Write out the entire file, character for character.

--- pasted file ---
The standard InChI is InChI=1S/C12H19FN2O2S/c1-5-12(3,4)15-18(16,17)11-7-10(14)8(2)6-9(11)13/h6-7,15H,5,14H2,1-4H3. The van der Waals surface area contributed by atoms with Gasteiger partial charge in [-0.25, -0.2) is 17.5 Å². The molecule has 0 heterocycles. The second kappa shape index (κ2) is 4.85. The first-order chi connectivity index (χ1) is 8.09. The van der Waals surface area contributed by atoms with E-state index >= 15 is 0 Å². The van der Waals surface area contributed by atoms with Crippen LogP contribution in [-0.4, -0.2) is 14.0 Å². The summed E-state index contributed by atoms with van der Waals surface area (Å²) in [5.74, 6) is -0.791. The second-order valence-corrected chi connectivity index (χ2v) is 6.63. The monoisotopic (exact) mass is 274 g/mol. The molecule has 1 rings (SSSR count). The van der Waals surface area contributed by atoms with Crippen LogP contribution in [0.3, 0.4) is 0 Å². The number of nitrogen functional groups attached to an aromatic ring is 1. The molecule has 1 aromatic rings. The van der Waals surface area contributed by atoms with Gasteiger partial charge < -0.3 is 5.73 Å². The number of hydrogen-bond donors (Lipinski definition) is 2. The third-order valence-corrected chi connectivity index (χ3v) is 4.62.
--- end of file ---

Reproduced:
The standard InChI is InChI=1S/C12H19FN2O2S/c1-5-12(3,4)15-18(16,17)11-7-10(14)8(2)6-9(11)13/h6-7,15H,5,14H2,1-4H3. The van der Waals surface area contributed by atoms with Gasteiger partial charge in [-0.25, -0.2) is 17.5 Å². The molecule has 0 heterocycles. The second kappa shape index (κ2) is 4.85. The first-order chi connectivity index (χ1) is 8.09. The van der Waals surface area contributed by atoms with E-state index >= 15 is 0 Å². The van der Waals surface area contributed by atoms with Crippen LogP contribution in [-0.4, -0.2) is 14.0 Å². The summed E-state index contributed by atoms with van der Waals surface area (Å²) in [5.74, 6) is -0.791. The second-order valence-corrected chi connectivity index (χ2v) is 6.63. The monoisotopic (exact) mass is 274 g/mol. The molecule has 1 rings (SSSR count). The van der Waals surface area contributed by atoms with Crippen LogP contribution in [0.3, 0.4) is 0 Å². The number of nitrogen functional groups attached to an aromatic ring is 1. The molecule has 1 aromatic rings. The van der Waals surface area contributed by atoms with Gasteiger partial charge < -0.3 is 5.73 Å². The number of hydrogen-bond donors (Lipinski definition) is 2. The third-order valence-corrected chi connectivity index (χ3v) is 4.62.